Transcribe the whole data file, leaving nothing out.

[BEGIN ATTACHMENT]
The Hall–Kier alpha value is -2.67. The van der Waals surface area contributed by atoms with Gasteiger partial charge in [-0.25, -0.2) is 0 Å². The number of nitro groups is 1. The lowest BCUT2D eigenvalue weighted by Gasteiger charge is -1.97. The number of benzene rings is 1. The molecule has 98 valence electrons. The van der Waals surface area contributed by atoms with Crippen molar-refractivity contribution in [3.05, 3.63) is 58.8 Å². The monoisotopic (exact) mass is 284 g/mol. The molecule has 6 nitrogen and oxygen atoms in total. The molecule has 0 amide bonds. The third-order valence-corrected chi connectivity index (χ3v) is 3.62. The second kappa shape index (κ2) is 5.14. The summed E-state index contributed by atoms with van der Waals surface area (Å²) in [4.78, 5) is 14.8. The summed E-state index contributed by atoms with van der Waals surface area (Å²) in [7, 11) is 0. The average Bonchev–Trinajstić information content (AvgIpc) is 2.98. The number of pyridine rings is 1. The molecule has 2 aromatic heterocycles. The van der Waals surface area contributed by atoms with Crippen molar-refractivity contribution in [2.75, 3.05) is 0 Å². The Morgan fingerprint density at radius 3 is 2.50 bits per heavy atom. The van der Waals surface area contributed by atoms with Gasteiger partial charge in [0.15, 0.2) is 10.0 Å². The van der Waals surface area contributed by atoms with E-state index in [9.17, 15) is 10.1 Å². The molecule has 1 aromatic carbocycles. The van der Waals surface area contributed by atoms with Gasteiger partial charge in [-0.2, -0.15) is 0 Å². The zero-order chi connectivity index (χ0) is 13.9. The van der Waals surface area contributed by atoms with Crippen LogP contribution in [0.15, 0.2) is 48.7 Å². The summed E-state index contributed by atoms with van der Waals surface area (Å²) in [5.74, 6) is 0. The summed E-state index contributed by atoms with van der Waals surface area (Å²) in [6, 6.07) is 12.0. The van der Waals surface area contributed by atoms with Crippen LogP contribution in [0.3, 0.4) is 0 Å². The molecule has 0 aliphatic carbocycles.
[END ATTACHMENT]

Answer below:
The Hall–Kier alpha value is -2.67. The van der Waals surface area contributed by atoms with Gasteiger partial charge in [-0.25, -0.2) is 0 Å². The number of nitro groups is 1. The lowest BCUT2D eigenvalue weighted by Gasteiger charge is -1.97. The number of benzene rings is 1. The molecule has 98 valence electrons. The van der Waals surface area contributed by atoms with Crippen molar-refractivity contribution in [3.05, 3.63) is 58.8 Å². The monoisotopic (exact) mass is 284 g/mol. The molecule has 6 nitrogen and oxygen atoms in total. The molecule has 0 amide bonds. The third-order valence-corrected chi connectivity index (χ3v) is 3.62. The second kappa shape index (κ2) is 5.14. The summed E-state index contributed by atoms with van der Waals surface area (Å²) in [4.78, 5) is 14.8. The summed E-state index contributed by atoms with van der Waals surface area (Å²) in [7, 11) is 0. The average Bonchev–Trinajstić information content (AvgIpc) is 2.98. The number of pyridine rings is 1. The molecule has 2 aromatic heterocycles. The van der Waals surface area contributed by atoms with Crippen molar-refractivity contribution in [2.75, 3.05) is 0 Å². The Morgan fingerprint density at radius 3 is 2.50 bits per heavy atom. The van der Waals surface area contributed by atoms with Gasteiger partial charge in [0.15, 0.2) is 10.0 Å². The van der Waals surface area contributed by atoms with E-state index in [9.17, 15) is 10.1 Å². The molecule has 1 aromatic carbocycles. The van der Waals surface area contributed by atoms with Gasteiger partial charge in [-0.2, -0.15) is 0 Å². The zero-order chi connectivity index (χ0) is 13.9. The van der Waals surface area contributed by atoms with Crippen LogP contribution in [0.15, 0.2) is 48.7 Å². The summed E-state index contributed by atoms with van der Waals surface area (Å²) in [5.74, 6) is 0. The summed E-state index contributed by atoms with van der Waals surface area (Å²) in [6, 6.07) is 12.0. The van der Waals surface area contributed by atoms with Crippen LogP contribution in [0.3, 0.4) is 0 Å². The molecule has 0 aliphatic carbocycles.